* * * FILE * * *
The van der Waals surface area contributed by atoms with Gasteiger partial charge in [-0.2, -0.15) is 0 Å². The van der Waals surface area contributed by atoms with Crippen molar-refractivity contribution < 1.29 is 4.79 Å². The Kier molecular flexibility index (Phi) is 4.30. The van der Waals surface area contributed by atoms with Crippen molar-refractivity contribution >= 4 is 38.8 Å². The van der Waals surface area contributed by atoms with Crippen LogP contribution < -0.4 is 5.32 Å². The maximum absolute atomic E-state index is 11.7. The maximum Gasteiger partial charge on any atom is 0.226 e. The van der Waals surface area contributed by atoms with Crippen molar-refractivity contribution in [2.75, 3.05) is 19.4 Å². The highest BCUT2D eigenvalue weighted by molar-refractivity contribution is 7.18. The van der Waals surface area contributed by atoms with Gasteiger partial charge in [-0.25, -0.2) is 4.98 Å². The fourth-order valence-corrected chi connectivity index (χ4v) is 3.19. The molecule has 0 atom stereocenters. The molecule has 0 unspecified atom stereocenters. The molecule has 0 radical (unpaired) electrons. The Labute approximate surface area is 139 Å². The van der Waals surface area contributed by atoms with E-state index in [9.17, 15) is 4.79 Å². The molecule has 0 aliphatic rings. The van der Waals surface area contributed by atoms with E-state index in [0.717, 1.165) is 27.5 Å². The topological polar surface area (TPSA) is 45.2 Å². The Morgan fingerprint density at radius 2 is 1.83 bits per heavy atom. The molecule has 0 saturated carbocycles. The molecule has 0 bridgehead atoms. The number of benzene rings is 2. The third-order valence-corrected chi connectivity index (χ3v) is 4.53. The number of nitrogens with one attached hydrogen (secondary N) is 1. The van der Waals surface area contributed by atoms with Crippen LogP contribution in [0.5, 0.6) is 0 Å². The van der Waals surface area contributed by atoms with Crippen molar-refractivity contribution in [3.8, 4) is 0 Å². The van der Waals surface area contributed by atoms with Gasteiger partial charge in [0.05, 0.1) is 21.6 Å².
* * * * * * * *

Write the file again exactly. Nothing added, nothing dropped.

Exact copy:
The van der Waals surface area contributed by atoms with Gasteiger partial charge in [-0.2, -0.15) is 0 Å². The van der Waals surface area contributed by atoms with Crippen molar-refractivity contribution < 1.29 is 4.79 Å². The Kier molecular flexibility index (Phi) is 4.30. The van der Waals surface area contributed by atoms with Crippen molar-refractivity contribution >= 4 is 38.8 Å². The van der Waals surface area contributed by atoms with Crippen LogP contribution < -0.4 is 5.32 Å². The maximum absolute atomic E-state index is 11.7. The maximum Gasteiger partial charge on any atom is 0.226 e. The van der Waals surface area contributed by atoms with Crippen molar-refractivity contribution in [2.75, 3.05) is 19.4 Å². The highest BCUT2D eigenvalue weighted by molar-refractivity contribution is 7.18. The van der Waals surface area contributed by atoms with Gasteiger partial charge in [-0.25, -0.2) is 4.98 Å². The fourth-order valence-corrected chi connectivity index (χ4v) is 3.19. The molecule has 0 atom stereocenters. The molecule has 0 unspecified atom stereocenters. The molecule has 0 radical (unpaired) electrons. The Labute approximate surface area is 139 Å². The van der Waals surface area contributed by atoms with E-state index in [9.17, 15) is 4.79 Å². The molecule has 0 aliphatic rings. The van der Waals surface area contributed by atoms with E-state index in [0.717, 1.165) is 27.5 Å². The topological polar surface area (TPSA) is 45.2 Å². The Morgan fingerprint density at radius 2 is 1.83 bits per heavy atom. The molecule has 0 saturated carbocycles. The molecule has 0 bridgehead atoms. The number of benzene rings is 2. The third-order valence-corrected chi connectivity index (χ3v) is 4.53. The number of nitrogens with one attached hydrogen (secondary N) is 1. The van der Waals surface area contributed by atoms with Crippen LogP contribution in [0.5, 0.6) is 0 Å². The van der Waals surface area contributed by atoms with Crippen molar-refractivity contribution in [3.8, 4) is 0 Å². The van der Waals surface area contributed by atoms with Gasteiger partial charge in [0.05, 0.1) is 21.6 Å².